American Survival Guide - - BATTERIES, PART 2 -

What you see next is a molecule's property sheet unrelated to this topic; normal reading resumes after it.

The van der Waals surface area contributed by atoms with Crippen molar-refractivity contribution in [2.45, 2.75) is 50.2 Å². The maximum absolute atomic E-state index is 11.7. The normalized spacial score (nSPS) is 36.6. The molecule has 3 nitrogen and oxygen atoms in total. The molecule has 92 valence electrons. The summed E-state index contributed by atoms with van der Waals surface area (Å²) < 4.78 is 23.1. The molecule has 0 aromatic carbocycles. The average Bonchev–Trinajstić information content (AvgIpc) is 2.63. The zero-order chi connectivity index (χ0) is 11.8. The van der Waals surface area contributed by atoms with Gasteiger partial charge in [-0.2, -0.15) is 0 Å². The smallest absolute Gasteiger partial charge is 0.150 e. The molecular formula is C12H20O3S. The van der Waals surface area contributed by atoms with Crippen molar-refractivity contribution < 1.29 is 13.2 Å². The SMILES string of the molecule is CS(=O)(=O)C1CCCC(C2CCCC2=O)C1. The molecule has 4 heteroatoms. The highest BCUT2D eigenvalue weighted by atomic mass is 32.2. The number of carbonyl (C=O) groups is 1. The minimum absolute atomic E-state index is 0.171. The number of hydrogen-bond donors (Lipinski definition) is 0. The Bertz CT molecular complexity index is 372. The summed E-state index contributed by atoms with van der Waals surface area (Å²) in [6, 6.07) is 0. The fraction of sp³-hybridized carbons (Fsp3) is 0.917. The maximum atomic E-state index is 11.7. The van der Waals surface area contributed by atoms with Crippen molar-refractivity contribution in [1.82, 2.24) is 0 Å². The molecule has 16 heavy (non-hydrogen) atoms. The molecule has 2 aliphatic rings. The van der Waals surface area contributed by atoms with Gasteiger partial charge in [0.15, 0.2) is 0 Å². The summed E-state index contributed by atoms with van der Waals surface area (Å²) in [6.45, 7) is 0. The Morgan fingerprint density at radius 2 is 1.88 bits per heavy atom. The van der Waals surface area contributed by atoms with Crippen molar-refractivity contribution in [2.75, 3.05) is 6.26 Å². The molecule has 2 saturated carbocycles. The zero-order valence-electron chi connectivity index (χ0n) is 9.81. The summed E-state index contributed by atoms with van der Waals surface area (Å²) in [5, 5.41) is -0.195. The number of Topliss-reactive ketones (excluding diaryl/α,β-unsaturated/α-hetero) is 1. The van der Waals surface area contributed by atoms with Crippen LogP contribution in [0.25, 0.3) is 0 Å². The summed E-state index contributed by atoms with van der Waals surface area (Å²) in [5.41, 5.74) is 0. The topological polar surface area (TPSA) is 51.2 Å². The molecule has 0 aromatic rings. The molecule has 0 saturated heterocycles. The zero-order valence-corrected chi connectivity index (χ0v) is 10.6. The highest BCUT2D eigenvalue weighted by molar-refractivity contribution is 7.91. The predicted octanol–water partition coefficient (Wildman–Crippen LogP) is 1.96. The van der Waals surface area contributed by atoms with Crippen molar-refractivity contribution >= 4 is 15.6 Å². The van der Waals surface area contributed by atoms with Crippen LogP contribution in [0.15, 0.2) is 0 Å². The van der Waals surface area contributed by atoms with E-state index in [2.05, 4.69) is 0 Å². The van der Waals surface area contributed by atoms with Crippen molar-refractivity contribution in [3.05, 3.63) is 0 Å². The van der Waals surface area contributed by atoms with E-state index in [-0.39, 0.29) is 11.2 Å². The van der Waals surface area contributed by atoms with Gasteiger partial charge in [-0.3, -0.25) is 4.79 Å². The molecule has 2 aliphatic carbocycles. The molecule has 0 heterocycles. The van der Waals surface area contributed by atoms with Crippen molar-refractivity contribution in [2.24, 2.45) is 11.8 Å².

Elec­tronic gad­gets sel­dom come with the re­quired bat­ter­ies, leav­ing the con­sumer the choice of which brand of bat­tery to pur­chase. Re­gard­less of the claims printed on the pack­ag­ing, not ev­ery bat­tery can be the “long­est last­ing,” so choos­ing the best bang for the buck can be frus­trat­ing. In or­der to sort out which one truly is bet­ter, we put them in a head-to-head test to find out which one did, in­deed, last the long­est. All bat­ter­ies tested were pur­chased brand new and were as fresh as could be found. To keep it fair, all tests were per­formed in the same de­vice dur­ing a long stretch of con­sis­tent weather: Day­time tem­per­a­tures reached the mid-90s, and the tem­per­a­ture dropped into the 70s overnight. Each brand was tested three times, and the re­sults were av­er­aged. The “test bed” for this ad­mit­tedly non­sci­en­tific test was a Garmin etrex Ven­ture HC hand­held GPS unit. This de­vice was cho­sen be­cause— • The Ven­ture HC is a power-hun­gry de­vice, able to slay even the best al­ka­line bat­tery in a day of con­tin­u­ous use. • It keeps pre­cise time to record ex­actly how long a set of AA bat­ter­ies can sat­isfy its power need. Bat­ter­ies from sev­eral man­u­fac­tur­ers were pur­chased at var­i­ous re­tail out­lets and in­stalled in the Garmin GPS unit. The Ven­ture HC runs on two AA bat­ter­ies. Cost per bat­tery and cost per hour of op­er­a­tion (based on the cost of two bat­ter­ies) are rounded to the near­est whole cent. Costs are based on the pur­chase price of small-quan­tity pack­ages. Pur­chas­ing in larger quan­ti­ties can save a con­sid­er­able amount of money.

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